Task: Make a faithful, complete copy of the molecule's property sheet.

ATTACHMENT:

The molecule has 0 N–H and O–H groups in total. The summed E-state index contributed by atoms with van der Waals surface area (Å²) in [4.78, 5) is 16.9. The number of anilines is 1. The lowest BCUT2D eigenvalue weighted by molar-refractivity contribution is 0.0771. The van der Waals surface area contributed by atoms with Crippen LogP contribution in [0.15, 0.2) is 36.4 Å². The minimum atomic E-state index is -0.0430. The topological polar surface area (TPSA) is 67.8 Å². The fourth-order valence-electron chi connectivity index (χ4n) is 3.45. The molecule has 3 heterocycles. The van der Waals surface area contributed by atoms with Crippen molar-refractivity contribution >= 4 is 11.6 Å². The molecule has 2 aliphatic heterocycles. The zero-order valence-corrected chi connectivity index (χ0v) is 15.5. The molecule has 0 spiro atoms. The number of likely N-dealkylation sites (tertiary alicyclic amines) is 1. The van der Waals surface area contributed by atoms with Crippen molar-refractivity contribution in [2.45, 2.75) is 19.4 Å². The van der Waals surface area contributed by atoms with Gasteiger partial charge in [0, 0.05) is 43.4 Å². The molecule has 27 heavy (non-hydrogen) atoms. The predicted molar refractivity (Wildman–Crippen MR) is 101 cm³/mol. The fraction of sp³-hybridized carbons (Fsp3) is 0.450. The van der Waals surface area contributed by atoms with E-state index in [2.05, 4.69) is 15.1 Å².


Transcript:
The molecule has 0 N–H and O–H groups in total. The summed E-state index contributed by atoms with van der Waals surface area (Å²) in [4.78, 5) is 16.9. The number of anilines is 1. The lowest BCUT2D eigenvalue weighted by molar-refractivity contribution is 0.0771. The van der Waals surface area contributed by atoms with Crippen LogP contribution in [0.15, 0.2) is 36.4 Å². The minimum atomic E-state index is -0.0430. The topological polar surface area (TPSA) is 67.8 Å². The fourth-order valence-electron chi connectivity index (χ4n) is 3.45. The molecule has 3 heterocycles. The van der Waals surface area contributed by atoms with Crippen molar-refractivity contribution >= 4 is 11.6 Å². The molecule has 2 aliphatic heterocycles. The zero-order valence-corrected chi connectivity index (χ0v) is 15.5. The molecule has 0 spiro atoms. The number of likely N-dealkylation sites (tertiary alicyclic amines) is 1. The van der Waals surface area contributed by atoms with Crippen molar-refractivity contribution in [2.45, 2.75) is 19.4 Å². The van der Waals surface area contributed by atoms with Gasteiger partial charge in [0, 0.05) is 43.4 Å². The molecule has 27 heavy (non-hydrogen) atoms. The predicted molar refractivity (Wildman–Crippen MR) is 101 cm³/mol. The fraction of sp³-hybridized carbons (Fsp3) is 0.450. The van der Waals surface area contributed by atoms with E-state index in [2.05, 4.69) is 15.1 Å².